Once home, I tried to remain calm, as there was no word from my husband and the aftershocks came fast and furious. We played cards and read stories and ate dinner with grandpa and opened a linzertorte my friend Edgar had carried back from Vienna which I was saving for a ‘special occasion.’ It was the best thing I'd ever eaten. As night fell, my friend started the long walk home. It took her four hours to meet her boyfriend halfway. It took them another four hours to get home on his bicycle.
Later that night, my husband came home from his office. It took him 5 hours. He was calm and doing fine. My father-in-law went back to his writing desk and carried on with his work. We were lucky to have gas and electricity. Many places didn't. We even had internet and could use the landline telephone. I went on Facebook and offered our home to anyone who was stranded in the city, unable to get home. Others did the same.
The whole city was in gridlock, and for a usually bustling city like Tokyo, it felt quiet and peaceful. There were few sirens and few sounds of cars and motors. No one panicked and looted or went crazy. On the contrary, there were many reports of people helping others and giving offering food, shelter and supplies to those in need.
The staff at convenience stores apologized for running out of food when people began to load up on supplies in fear of radiation and nuclear meltdown. My neighborhood green grocer was full of purposeful activity, with the neighbors checking to make sure that everyone was okay. My Japanese neighbors were calm and focussed. Kids played in the street. People walked their dogs.
In the coming days, family members called from overseas urging me to leave Japan. People from Australia, India, England, America, New Zealand, Singapore and elsewhere graciously offered us their homes if we should need it. Many foreigners and some Japanese left Japan because of stress from the quake, aftershocks and the uncertainty of the nuclear disaster, while others chose to stay. Many of the planned blackouts were cancelled because people easily conserved energy. We realized that in fact we didn’t need to use half of the energy that we normally used in our household--and we don’t use much. Others came to the same realization.
We went ahead with a 6th birthday party for my son. Nineteen Japanese kids came as planned, and an American magician also made the trip out to our house to entertain them. Everyone was happy to have some joy and laughter in otherwise dark times. We baked a cake. We made a few pizzas, and planned to make more. but all the stores had sold out of yeast, which they normally have plenty of. After all, this is a country that eats rice rather than bread. People were preparing for the worst.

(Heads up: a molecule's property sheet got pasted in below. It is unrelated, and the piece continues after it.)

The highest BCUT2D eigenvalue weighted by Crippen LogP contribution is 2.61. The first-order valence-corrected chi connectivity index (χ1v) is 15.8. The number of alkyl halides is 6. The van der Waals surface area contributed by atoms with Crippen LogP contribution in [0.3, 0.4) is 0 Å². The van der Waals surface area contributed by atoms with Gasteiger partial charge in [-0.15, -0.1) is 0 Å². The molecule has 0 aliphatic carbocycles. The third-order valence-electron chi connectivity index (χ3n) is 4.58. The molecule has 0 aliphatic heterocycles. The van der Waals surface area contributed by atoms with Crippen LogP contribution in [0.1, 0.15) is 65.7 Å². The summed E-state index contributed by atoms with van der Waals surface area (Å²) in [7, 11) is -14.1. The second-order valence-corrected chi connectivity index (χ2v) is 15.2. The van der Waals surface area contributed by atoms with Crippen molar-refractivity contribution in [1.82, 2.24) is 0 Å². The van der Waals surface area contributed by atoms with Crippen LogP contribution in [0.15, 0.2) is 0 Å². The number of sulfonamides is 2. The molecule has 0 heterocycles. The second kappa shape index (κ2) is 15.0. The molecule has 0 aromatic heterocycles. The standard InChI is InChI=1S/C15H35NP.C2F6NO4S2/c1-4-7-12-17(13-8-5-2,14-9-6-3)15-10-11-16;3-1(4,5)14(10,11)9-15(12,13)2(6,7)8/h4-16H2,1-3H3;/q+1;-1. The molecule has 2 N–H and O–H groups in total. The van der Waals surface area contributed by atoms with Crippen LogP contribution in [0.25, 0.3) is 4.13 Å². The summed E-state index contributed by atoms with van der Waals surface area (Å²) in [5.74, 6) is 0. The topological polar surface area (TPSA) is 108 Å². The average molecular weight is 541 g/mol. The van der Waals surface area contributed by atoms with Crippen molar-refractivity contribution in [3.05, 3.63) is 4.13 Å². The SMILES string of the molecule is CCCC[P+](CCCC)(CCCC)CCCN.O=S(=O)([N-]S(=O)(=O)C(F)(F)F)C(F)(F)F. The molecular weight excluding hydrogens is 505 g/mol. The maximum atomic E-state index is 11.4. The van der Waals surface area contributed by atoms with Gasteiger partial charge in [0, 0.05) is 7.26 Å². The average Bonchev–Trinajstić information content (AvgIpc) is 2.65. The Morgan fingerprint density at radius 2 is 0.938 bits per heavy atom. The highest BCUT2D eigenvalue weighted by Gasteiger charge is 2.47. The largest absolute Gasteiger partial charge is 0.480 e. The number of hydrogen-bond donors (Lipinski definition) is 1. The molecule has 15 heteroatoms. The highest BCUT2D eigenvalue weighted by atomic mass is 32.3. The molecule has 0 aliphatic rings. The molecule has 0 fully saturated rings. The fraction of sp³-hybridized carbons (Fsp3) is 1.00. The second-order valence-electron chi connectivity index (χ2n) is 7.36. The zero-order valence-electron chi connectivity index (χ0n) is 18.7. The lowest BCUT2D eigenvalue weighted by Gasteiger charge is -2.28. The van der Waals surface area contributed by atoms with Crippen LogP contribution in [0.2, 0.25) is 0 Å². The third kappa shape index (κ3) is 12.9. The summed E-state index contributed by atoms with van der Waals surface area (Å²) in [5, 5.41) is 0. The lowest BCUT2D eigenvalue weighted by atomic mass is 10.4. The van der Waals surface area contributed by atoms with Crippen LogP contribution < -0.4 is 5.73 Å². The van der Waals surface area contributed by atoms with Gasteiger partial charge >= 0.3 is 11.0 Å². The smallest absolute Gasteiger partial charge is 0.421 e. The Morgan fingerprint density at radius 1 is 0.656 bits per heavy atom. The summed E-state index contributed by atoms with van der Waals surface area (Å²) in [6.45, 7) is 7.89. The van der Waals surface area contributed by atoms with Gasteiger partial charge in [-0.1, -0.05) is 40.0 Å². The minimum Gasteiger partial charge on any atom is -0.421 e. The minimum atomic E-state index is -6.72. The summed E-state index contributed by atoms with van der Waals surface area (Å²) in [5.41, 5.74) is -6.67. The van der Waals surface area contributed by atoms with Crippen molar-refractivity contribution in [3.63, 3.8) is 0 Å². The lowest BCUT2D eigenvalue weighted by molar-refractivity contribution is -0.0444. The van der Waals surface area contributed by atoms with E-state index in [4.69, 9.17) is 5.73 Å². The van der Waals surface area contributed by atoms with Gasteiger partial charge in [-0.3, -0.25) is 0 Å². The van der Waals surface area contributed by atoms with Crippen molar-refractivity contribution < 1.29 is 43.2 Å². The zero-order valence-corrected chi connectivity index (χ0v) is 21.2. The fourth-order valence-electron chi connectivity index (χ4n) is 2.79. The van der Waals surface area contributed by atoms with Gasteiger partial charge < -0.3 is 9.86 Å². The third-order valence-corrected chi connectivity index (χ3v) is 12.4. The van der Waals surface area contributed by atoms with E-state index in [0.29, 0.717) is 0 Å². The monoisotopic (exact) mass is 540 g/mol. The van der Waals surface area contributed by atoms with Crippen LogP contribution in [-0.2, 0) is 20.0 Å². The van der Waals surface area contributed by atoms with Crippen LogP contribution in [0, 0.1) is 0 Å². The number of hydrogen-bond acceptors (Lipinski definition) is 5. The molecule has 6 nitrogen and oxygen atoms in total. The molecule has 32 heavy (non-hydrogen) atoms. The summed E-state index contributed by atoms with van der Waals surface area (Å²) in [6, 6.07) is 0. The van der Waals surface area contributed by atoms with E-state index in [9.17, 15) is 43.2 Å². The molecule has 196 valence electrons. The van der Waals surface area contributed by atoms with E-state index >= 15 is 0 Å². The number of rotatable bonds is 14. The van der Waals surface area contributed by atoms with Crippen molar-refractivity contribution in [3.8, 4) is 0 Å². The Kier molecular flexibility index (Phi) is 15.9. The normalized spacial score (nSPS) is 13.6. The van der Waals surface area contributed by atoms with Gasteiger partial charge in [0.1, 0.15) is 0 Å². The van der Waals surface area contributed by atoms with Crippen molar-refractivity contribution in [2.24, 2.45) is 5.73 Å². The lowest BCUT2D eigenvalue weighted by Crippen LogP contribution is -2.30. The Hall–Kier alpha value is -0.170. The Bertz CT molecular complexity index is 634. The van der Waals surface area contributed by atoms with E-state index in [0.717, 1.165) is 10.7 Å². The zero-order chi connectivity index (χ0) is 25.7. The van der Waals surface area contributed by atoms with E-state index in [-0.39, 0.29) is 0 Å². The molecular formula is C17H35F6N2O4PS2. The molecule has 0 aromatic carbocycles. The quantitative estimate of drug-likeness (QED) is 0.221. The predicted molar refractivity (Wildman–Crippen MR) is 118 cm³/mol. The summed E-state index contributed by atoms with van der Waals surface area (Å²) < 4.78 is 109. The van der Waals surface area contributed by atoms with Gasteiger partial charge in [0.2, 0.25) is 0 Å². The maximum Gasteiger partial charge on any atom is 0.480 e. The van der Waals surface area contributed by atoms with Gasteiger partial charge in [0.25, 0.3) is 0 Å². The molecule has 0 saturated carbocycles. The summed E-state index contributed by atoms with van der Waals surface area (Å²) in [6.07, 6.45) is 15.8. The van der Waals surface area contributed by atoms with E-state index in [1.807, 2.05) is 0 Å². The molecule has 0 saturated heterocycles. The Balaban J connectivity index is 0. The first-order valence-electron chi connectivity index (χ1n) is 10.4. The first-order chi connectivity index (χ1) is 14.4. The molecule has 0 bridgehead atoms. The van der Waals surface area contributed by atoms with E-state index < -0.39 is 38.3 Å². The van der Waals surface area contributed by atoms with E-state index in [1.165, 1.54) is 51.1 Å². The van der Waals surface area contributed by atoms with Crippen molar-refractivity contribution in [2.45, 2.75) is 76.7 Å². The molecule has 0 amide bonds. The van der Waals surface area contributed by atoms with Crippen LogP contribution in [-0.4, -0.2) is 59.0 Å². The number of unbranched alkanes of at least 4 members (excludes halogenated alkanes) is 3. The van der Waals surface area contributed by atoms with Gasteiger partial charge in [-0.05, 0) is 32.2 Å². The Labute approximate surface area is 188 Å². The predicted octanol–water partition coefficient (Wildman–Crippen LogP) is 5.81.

My son’s school held his graduation ceremony from kindergarden. Before the children were led into the room, the parents were briefed on what to do in case of another quake, and we were reminded not to panic, because then the children would panic. I was struck continuously by the composure and selflessness of the parents around us. As each child went up to receive their graduation certificate, many of the mothers and fathers cried.
I opened my yoga studio and kept it open so people who have chosen to stay could have a place of refuge. Our wall has a huge crack from the quake, but it’s cosmetic and poses no immediate danger. It wasn’t hard to remind ourselves that we were lucky, that so many people in the affected areas were so very much the worse off, and our energy would be best used towards helping them however we could. One of the teachers, Em from England, held classes every day, even with transportation shut-downs and blackouts. Many people came, often from far away and without guarantee of being able to return home. Just after the quake, our local Rabbi made many trips into the stricken areas to deliver supplies to those in the shelters. People brought tons of supplies to the yoga studio for Second Harvest Japan to deliver up North. Charity classes were held, thousands of dollars were raised in a very short time.Those efforts continue.
I feel lucky to be alive. I know that things change all the time and there could be another quake, this time far more devastating to Tokyo, which is much weakened by the many tremors. The nuclear catastrophe has far-reaching ramifications for us all, the effects of which won't be known for years. It’s been a wake-up call in the literal sense of the word. I have a much deeper appreciation for the beauty and wonders of daily life, just being alive.
In the aftermath of the trifold disasters of the devastating earthquake, tsunami and nuclear catastrophe, now more than ever, we have the opportunity to use our collective power and compassion to respect our fragile planet, to curb our outrageous consumption, to help those less fortunate, and to heal. We are all truly connected, and in times of disaster, we feel the power of that connection--to the earth, to each other, to the humanity in all of us.
When I look up at night I can see the stars. Usually the sky in Tokyo is too polluted and I can only see one or two. But these days, there are many stars shining in a clear bright sky. I hope we will always be able to see them in the Tokyo sky.
Causes Leza Lowitz Supports